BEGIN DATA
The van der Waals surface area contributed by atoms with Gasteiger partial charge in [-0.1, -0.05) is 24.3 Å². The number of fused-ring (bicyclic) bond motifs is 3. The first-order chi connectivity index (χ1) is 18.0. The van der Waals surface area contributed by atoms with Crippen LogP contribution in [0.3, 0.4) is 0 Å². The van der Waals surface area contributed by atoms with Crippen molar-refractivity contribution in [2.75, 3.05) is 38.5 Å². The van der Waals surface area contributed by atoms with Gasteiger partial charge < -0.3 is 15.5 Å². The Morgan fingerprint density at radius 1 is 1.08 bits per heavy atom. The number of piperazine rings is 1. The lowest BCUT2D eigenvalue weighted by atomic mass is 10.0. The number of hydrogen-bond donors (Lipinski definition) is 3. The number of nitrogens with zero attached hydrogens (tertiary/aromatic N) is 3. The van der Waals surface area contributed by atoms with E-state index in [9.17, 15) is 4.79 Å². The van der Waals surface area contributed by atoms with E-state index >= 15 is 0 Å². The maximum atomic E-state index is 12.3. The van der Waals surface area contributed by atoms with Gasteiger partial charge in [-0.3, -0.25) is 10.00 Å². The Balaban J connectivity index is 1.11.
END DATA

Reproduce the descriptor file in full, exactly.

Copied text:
The van der Waals surface area contributed by atoms with Gasteiger partial charge in [-0.1, -0.05) is 24.3 Å². The number of fused-ring (bicyclic) bond motifs is 3. The first-order chi connectivity index (χ1) is 18.0. The van der Waals surface area contributed by atoms with Crippen LogP contribution in [0.3, 0.4) is 0 Å². The van der Waals surface area contributed by atoms with Crippen molar-refractivity contribution in [2.75, 3.05) is 38.5 Å². The van der Waals surface area contributed by atoms with Gasteiger partial charge < -0.3 is 15.5 Å². The Morgan fingerprint density at radius 1 is 1.08 bits per heavy atom. The number of piperazine rings is 1. The lowest BCUT2D eigenvalue weighted by atomic mass is 10.0. The number of hydrogen-bond donors (Lipinski definition) is 3. The number of nitrogens with zero attached hydrogens (tertiary/aromatic N) is 3. The van der Waals surface area contributed by atoms with E-state index in [9.17, 15) is 4.79 Å². The van der Waals surface area contributed by atoms with E-state index >= 15 is 0 Å². The maximum atomic E-state index is 12.3. The van der Waals surface area contributed by atoms with Gasteiger partial charge in [-0.3, -0.25) is 10.00 Å². The Balaban J connectivity index is 1.11.